Posted by Tamara Shayne Kagel
I was downtown recently and stopped by the Occupy LA protests. My heart is with the Occupy Wall Street protesters and I truly believe they may bring about positive changes in our political system. But on a lighter note, I also noticed that there seemed to be a lot of new friendships/relationships that were emerging from the movement. Hence, here is some advice for dating Occupy LA Protesters:
1. If you are older than 35, you are too old to be hitting on anyone there.
2. Don’t focus on more complicated issues like the fact that less than 50% of Black men will graduate from high school, instead focus on white college-kid protest issues like how recent grads have to take low-paying jobs out of college that don’t utilize their liberal arts degrees.
3. Dress Like a Hipster (ironic t-shirts, skinny pants, vintage clothing, Ray-Bans, American Apparel). Also, police brutality bruises are in - flaunt ‘em wherever on your body they are.
4. Remember that if you’re white and participating in a protest, no you still don’t have enough street credit to use the N-word.
5. The woman passed out on the bench, has not been roofied. (Skid Row is nearby and organizers are giving out free food).
6. This isn’t some sort of 60’s lovein. Protest girls still expect you to make some sort of effort. Your tent or mine, isn’t going to cut it. And I’m already sick of you can occupy me lines.
7. If your boyfriend has dreads and you are a white USC student, expect him to get arrested and possibly beaten while you are given a lecture about the trees on the lawn.
8. Change your Facebook profile pic to a picture of you holding up a protest sign, preferably while hugging Tom Morello.
9. Beware your hook-ups may end up on tv. MTV is filming a new reality series of True Life: I’m Occupying Wall Street so choose wisely if you’re occupying in the bedroom.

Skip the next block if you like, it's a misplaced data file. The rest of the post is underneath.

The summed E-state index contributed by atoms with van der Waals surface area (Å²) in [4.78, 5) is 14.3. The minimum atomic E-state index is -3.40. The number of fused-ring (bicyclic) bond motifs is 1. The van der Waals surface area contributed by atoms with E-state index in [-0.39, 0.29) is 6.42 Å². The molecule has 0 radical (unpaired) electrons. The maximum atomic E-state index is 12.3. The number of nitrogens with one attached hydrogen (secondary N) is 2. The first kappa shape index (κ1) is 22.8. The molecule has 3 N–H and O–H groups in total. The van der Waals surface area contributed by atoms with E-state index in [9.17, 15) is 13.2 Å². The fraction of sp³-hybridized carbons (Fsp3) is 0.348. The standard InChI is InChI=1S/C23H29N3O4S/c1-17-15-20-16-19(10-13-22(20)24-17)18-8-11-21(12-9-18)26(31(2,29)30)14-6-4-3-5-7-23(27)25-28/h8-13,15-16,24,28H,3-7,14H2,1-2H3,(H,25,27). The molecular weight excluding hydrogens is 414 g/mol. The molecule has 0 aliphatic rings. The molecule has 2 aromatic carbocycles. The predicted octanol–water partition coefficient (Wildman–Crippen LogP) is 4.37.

10. Never admit that you secretly would jump at the chance to date a hot 1 percenter.
4.26.13 at 10:07 am | It's been a few months since I've moved in with. . .
4.15.13 at 9:18 am | My timeline got married, knocked up, and moved to. . .
4.2.13 at 11:33 am | Much of the discussion surrounding Sheryl. . .
9.13.12 at 8:10 am | I signed a new lease on a house last night with. . .
9.9.12 at 8:28 pm | Yes, our little blog on the Jewish Journal made. . .
8.17.12 at 9:30 am | Women are constantly flinging those heels off for. . .
9.16.11 at 11:01 am | Last weekend, I stayed at my boyfriend’s. . . (51)
2.27.12 at 5:35 pm | Internet porn has entered your bedroom. (23)
4.4.11 at 2:30 pm | This is not advice on how to be skinny. I’m. . . (23)
October 28, 2011 | 3:18 pm
Posted by Tamara Shayne Kagel
I showed up this morning at my boyfriend’s apartment at 6 am with three dozen pumpkin cookies. Perhaps I’m not the most naturally domestic girl I know, but every so often I feel inspired. He’s had to put up with a lot from me lately and I wanted to do something nice and surprising for him to let him know how much I appreciate him. However, being flat out broke lately left me with only two options - making something or baking something. Seeing as Halloween is approaching, I thought it timely to make something sweet that he could bring with him to work. He seemed delighted this morning and it’s just brightened my whole day knowing how happy something so small can make him.
I’m including the recipe from All Recipes below. I think they came out tasting pretty good but unfortunately I was a little embarrassed by how they looked. The consistency of the dough made it really hard to get them into smooth balls before I baked them so they turned out a bit misshapen which made them look even funnier when I iced them. Perhaps a more seasoned chef would have known how to fix this but Mr. DB didn’t seem to care.